Philosophy Dictionary of Arguments

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Language acquisition, philosophy: here we are concerned with the exploration of the conditions and processes of language learning and the possible development of theories about this area. See also language development, language, language rules, transformational grammar, depth structures, surface structures, grammar, universal grammar, syntax, semantics, learning, memory.

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Annotation: The above characterizations of concepts are neither definitions nor exhausting presentations of problems related to them. Instead, they are intended to give a short introduction to the contributions below. – Lexicon of Arguments.

 
Author Item Summary Meta data
Hintikka I 264
Language Learning/Language Acquisition/Wittgenstein/Hintikka: when we teach a child a word, we teach a new behavior - e.g. new pain behavior: to make use of the word "pain". The word replaces the crying and does not describe it. The use is not based on criteria, nor on crying.
II 159
Language Learning/Language Acquisition/Colour/Rules/Game/Wittgenstein: if the child confuses the colour words, it has not understood the game, it has broken the rules. If it does not guess the weather correctly, it has made a mistake.
These two cases behave to each other like playing chess without observing the rules on the one hand, and playing chess and losing on the other.
II 204
Language/Learning/Language Learning/Language Acquisition/Augustinus: said he learned Latin by learning the names of things.
Wittgenstein: let's assume someone learned the language that way. That would be a complete language. Because when we look at it we cannot see that something is missing.
VI 143
Training/Language Learning/Wittgenstein/Schulte: when a technique is strange to us, we cannot even ask the right questions. Once the use is established it can no longer be questioned. Training: we do not learn any number of basic colors. Non-linguistic is a prerequisite for the understanding of the linguistic.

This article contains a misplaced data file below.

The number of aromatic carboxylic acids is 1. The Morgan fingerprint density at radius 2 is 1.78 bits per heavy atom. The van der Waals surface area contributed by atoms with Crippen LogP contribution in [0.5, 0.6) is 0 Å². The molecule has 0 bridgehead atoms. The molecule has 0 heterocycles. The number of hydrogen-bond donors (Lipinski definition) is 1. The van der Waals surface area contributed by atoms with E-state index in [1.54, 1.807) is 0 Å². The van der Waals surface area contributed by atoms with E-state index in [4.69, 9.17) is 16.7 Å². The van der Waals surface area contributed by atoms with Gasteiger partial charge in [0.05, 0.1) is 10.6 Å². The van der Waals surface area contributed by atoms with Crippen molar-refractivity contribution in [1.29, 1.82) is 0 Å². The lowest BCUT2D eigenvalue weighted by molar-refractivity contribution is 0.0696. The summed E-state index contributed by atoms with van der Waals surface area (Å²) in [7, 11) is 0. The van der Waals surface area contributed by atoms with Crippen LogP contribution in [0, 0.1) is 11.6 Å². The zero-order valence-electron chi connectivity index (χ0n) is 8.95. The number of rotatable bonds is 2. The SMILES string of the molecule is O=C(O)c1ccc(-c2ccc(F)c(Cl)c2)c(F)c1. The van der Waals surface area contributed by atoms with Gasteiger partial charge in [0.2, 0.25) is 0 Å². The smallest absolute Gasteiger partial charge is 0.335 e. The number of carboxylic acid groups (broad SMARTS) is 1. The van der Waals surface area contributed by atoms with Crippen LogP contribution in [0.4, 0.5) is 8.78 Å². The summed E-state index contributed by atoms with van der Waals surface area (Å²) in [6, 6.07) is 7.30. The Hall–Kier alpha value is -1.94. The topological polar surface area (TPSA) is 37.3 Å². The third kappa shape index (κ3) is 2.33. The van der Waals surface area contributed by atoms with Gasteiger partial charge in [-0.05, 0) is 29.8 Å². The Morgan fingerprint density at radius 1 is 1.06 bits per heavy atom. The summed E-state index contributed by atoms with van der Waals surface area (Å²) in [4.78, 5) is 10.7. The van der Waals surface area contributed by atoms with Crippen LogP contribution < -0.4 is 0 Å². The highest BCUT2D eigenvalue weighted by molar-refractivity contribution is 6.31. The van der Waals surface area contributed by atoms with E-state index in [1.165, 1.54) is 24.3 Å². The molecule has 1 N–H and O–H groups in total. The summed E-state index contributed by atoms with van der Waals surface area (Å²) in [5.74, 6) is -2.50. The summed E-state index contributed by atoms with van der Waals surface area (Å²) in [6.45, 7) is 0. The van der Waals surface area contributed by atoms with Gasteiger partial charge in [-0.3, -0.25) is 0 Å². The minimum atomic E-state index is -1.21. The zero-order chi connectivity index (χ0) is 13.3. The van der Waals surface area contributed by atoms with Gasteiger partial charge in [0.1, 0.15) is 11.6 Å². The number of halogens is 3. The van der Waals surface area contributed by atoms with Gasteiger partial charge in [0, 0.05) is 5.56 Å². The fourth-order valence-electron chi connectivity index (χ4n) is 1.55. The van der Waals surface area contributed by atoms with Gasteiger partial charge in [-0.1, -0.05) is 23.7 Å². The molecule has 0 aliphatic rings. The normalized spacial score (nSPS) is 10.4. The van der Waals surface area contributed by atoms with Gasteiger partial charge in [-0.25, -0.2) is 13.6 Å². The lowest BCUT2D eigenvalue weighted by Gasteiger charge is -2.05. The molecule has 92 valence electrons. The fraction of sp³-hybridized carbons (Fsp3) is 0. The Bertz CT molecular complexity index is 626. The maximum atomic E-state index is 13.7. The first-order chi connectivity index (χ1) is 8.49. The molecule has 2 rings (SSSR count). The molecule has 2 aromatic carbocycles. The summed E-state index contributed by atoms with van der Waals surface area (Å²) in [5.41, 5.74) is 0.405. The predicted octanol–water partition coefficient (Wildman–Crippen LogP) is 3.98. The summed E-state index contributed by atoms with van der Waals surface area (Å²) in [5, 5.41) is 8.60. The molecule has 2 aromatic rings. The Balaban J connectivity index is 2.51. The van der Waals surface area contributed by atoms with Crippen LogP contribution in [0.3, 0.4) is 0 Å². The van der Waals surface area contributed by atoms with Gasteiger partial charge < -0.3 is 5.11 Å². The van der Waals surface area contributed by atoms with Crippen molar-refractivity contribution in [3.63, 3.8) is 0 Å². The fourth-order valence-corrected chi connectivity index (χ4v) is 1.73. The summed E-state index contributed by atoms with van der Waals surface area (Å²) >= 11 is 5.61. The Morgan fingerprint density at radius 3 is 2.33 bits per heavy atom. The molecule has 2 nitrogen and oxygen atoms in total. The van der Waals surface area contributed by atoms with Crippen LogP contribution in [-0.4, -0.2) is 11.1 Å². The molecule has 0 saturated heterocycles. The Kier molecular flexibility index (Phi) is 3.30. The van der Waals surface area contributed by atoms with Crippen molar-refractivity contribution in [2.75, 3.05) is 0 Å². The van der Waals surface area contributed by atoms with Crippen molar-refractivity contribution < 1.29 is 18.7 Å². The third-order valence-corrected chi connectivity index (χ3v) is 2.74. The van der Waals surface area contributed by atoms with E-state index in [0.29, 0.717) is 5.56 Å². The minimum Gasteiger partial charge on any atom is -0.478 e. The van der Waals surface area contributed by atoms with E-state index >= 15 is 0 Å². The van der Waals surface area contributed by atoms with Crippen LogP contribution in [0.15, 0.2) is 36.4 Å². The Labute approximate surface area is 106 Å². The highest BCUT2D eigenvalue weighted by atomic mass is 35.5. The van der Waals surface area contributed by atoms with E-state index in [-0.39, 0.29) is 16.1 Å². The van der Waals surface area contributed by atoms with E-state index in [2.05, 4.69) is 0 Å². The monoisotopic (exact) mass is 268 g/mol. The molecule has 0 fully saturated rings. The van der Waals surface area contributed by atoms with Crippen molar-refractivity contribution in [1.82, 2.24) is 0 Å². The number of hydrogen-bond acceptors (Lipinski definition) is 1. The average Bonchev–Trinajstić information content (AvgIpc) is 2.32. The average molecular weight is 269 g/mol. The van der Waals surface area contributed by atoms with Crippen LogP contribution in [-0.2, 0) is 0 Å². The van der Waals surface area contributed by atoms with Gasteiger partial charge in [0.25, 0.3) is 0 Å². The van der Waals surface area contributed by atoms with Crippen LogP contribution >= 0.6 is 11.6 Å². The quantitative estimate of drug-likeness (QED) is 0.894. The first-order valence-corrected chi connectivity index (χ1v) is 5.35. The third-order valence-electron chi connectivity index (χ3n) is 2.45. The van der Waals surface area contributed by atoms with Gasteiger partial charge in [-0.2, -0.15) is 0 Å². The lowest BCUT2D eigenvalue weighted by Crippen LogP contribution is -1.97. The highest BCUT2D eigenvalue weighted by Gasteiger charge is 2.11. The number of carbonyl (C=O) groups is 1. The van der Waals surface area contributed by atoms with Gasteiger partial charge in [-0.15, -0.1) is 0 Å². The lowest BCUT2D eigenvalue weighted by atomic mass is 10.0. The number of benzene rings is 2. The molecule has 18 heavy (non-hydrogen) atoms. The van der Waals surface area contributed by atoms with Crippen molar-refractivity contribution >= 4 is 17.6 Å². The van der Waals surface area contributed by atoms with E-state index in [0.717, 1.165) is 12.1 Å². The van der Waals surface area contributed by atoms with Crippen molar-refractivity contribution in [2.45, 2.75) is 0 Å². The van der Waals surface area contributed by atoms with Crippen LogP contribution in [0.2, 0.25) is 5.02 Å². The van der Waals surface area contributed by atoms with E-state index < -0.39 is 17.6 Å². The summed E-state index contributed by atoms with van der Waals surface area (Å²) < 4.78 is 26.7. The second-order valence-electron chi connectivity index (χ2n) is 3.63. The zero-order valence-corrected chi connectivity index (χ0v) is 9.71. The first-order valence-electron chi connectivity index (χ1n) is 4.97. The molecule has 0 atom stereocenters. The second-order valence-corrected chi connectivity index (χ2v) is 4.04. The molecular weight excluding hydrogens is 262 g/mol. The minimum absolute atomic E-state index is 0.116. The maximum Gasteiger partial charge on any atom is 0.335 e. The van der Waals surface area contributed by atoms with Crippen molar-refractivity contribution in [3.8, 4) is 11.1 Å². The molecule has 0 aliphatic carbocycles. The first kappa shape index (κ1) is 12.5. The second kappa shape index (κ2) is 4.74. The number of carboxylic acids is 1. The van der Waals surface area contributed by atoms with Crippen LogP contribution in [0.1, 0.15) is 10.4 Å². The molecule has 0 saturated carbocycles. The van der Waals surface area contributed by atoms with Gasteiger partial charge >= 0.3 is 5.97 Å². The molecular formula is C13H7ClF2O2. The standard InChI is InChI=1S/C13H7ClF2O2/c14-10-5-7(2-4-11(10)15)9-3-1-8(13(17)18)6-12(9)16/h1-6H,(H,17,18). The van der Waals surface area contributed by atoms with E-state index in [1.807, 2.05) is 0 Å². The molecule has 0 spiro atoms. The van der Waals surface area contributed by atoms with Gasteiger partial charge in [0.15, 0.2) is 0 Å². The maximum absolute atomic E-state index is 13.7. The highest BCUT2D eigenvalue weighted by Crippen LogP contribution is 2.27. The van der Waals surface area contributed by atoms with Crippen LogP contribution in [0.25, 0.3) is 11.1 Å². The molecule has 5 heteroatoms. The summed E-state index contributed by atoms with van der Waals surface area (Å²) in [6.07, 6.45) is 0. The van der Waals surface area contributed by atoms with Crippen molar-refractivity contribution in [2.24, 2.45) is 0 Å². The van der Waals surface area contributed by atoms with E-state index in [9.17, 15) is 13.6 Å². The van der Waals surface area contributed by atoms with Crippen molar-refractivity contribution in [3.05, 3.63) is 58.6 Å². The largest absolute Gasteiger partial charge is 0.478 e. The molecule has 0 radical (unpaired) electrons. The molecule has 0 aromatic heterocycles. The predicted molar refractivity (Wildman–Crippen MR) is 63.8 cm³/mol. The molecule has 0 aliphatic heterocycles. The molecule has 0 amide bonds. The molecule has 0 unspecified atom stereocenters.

VI 159
Characters are not interpreted, but known - practical ability.


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Explanation of symbols: Roman numerals indicate the source, arabic numerals indicate the page number. The corresponding books are indicated on the right hand side. ((s)…): Comment by the sender of the contribution.
The note [Author1]Vs[Author2] or [Author]Vs[term] is an addition from the Dictionary of Arguments. If a German edition is specified, the page numbers refer to this edition.

W II
L. Wittgenstein
Wittgenstein’s Lectures 1930-32, from the notes of John King and Desmond Lee, Oxford 1980
German Edition:
Vorlesungen 1930-35 Frankfurt 1989

W III
L. Wittgenstein
The Blue and Brown Books (BB), Oxford 1958
German Edition:
Das Blaue Buch - Eine Philosophische Betrachtung Frankfurt 1984

W IV
L. Wittgenstein
Tractatus Logico-Philosophicus (TLP), 1922, C.K. Ogden (trans.), London: Routledge & Kegan Paul. Originally published as “Logisch-Philosophische Abhandlung”, in Annalen der Naturphilosophische, XIV (3/4), 1921.
German Edition:
Tractatus logico-philosophicus Frankfurt/M 1960

Hintikka I
Jaakko Hintikka
Merrill B. Hintikka
Investigating Wittgenstein
German Edition:
Untersuchungen zu Wittgenstein Frankfurt 1996

Hintikka II
Jaakko Hintikka
Merrill B. Hintikka
The Logic of Epistemology and the Epistemology of Logic Dordrecht 1989


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Ed. Martin Schulz, access date 2019-11-12
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